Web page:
Business Today

Drip irrigation: One drop at a time

     Print Edition: Jan 6, 2013

Unlike their counterparts in the rest of the country, farmers in Rajasthan's Kota district have large landholdings. But they have not been able to use their land effectively. In part, this is because the region suffers from shortage of water. Garlic, the main crop grown in the district, is not water-intensive, but the second crop, paddy, is a water guzzler.

And so, Kota's farmers typically cultivate paddy only on a third of their land, as water from their borewells cannot irrigate a larger area. But thanks to drip irrigation, things are changing for the better.

Rajesh Vijay, a native of Bhadana village, 15 km from Kota town, overcame this predicament two years ago when he embraced this method of cultivating rice, a concept developed by Jain Irrigation Systems, the world's second largest micro-irrigation company. Today, he grows paddy on 4.8 hectares of land as against 2.8 hectares earlier (2.47 acres make one hectare). His water and electricity consumption have come down by 40 per cent each. And his yield has increased 25 per cent, earning him Rs 6,000 more per acre per crop cycle.

40% saving of water if paddy is cultivated using drip irrigation

The success Vijay and a few other progressive farmers across the country have achieved by adopting drip irrigation holds hope for India's food security. Almost 85 per cent of the fresh water consumed in India is in agriculture. The bulk of that - 70 per cent - is used to cultivate paddy.

Also, when it comes to water productivity in paddy, India's is the lowest in the world, at 150 grams of paddy per 1,000 litres, resulting in an average output of 2.1 tonnes per hectare. "This needs to change if India's food security needs are to be met in the future," says P. Soman, Senior Vice President, Research and Extension, Jain Irrigation.

Currently, India's foodgrain output is at 247 million tonnes. By 2050, it will have to produce 494 million tonnes. That is unlikely to happen unless farmers adopt better farming techniques.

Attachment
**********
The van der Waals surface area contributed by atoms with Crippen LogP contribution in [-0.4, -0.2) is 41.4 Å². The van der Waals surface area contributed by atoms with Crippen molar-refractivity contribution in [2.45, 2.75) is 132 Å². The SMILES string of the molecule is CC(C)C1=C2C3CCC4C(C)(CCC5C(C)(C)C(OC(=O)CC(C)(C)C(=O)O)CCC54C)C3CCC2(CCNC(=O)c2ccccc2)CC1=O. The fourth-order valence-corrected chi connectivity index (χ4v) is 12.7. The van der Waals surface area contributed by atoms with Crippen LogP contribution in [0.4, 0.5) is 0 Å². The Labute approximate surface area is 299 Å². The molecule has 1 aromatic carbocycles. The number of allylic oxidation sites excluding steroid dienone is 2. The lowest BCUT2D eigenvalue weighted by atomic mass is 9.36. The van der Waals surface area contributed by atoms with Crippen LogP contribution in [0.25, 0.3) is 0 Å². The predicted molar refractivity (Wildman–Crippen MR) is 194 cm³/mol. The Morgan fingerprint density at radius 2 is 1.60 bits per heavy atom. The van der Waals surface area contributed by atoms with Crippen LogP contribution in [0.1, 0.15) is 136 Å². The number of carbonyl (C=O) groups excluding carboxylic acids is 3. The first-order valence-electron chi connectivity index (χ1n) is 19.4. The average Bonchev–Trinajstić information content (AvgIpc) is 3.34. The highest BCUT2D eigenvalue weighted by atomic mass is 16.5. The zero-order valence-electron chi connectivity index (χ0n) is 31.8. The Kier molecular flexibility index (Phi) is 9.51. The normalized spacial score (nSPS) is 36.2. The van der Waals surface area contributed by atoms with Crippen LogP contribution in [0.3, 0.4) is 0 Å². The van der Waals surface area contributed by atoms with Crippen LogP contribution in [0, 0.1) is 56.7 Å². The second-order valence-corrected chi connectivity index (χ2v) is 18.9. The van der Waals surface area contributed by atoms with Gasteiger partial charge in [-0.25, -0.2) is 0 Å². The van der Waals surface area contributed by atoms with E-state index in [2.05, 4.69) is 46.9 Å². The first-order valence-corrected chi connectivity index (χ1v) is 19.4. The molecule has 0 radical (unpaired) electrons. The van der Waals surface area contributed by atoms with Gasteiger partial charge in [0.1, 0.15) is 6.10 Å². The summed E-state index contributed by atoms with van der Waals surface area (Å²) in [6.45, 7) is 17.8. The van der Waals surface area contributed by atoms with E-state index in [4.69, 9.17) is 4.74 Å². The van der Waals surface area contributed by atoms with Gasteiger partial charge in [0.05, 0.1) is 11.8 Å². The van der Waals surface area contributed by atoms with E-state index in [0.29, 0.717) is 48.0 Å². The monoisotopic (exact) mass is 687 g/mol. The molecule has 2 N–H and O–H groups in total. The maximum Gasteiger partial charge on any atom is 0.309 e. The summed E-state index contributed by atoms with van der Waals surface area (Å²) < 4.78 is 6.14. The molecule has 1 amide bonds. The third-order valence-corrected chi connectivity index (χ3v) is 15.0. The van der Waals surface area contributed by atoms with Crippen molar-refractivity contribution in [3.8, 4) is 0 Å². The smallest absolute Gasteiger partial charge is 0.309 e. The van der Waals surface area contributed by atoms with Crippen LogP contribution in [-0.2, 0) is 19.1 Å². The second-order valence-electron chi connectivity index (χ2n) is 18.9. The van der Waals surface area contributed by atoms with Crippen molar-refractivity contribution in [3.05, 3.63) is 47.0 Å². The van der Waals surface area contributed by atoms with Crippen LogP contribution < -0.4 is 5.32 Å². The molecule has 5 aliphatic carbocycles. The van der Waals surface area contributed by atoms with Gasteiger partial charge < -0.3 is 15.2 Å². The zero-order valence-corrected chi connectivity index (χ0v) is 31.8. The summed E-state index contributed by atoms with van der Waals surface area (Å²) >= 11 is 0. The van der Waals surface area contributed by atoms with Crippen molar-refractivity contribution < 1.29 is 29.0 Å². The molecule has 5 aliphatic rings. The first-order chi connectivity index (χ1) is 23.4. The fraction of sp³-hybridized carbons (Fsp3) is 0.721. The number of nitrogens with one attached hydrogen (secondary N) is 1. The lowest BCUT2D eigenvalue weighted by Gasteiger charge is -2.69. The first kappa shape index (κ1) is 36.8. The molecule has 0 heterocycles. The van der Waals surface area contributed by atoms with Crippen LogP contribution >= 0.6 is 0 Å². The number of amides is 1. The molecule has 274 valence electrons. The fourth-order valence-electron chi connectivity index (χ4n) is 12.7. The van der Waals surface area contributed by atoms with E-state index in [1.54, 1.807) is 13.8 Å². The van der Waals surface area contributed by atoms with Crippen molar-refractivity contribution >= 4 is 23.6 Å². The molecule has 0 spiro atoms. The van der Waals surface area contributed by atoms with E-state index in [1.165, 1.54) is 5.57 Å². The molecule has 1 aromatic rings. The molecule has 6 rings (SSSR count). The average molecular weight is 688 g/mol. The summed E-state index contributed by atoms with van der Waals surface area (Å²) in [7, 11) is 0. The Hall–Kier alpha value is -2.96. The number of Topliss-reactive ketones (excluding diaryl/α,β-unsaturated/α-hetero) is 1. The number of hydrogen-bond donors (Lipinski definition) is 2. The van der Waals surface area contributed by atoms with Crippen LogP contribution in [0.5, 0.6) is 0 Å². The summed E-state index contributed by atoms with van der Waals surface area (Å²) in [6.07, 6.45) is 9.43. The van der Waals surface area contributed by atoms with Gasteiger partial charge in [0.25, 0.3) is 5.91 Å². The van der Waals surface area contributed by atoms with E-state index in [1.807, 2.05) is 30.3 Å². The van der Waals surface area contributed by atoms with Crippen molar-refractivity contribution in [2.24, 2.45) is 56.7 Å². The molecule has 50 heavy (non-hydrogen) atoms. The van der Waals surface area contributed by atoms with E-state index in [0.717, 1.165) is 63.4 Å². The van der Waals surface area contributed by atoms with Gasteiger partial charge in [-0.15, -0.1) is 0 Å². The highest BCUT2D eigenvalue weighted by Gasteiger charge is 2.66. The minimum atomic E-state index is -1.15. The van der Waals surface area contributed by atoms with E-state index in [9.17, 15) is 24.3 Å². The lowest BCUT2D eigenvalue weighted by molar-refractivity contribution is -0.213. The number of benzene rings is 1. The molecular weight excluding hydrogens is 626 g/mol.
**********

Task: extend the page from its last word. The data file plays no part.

"Irrigation alone improves yields by 60 to 100 per cent and is our only real option to enhance foodgrain output," says Soman. Drip irrigation goes even further. The water saved by drip irrigating paddy - as much as 40 per cent of current usage - can be used to irrigate a larger area.

The only major concern is growth of weeds, which, in the traditional method, is prevented by the presence of a large quantity of still water. "I tackled this problem with a single spraying of weedicide and manual weeding," says Vijay.

Another benefit is the reduction of greenhouse gas emissions. Standing water in paddy fields reacts with organic matter and generates large amounts of methane.

India has 43.7 million hectares under paddy cultivation, and much of it is under flood irrigation. This farming method is a major reason for the country earning the dubious distinction of being the second largest producer of methane in the world, after China, according to the Global Methane Initiative (GMI), a voluntary, multilateral partnership that aims to reduce global methane emissions.

Despite its clear advantages, adoption of drip irrigation has been slow - less than 100 acres of land are under commercial cultivation across six states today. "The government does not give a subsidy for drip irrigation when it comes to growing paddy or wheat," says Soman. "Also, there is a huge mindset issue among farmers. They find it difficult to imagine growing paddy without standing water."

But if the shift does happen, it will be a big step forward in addressing India's water and food problems.

N. Madhavan

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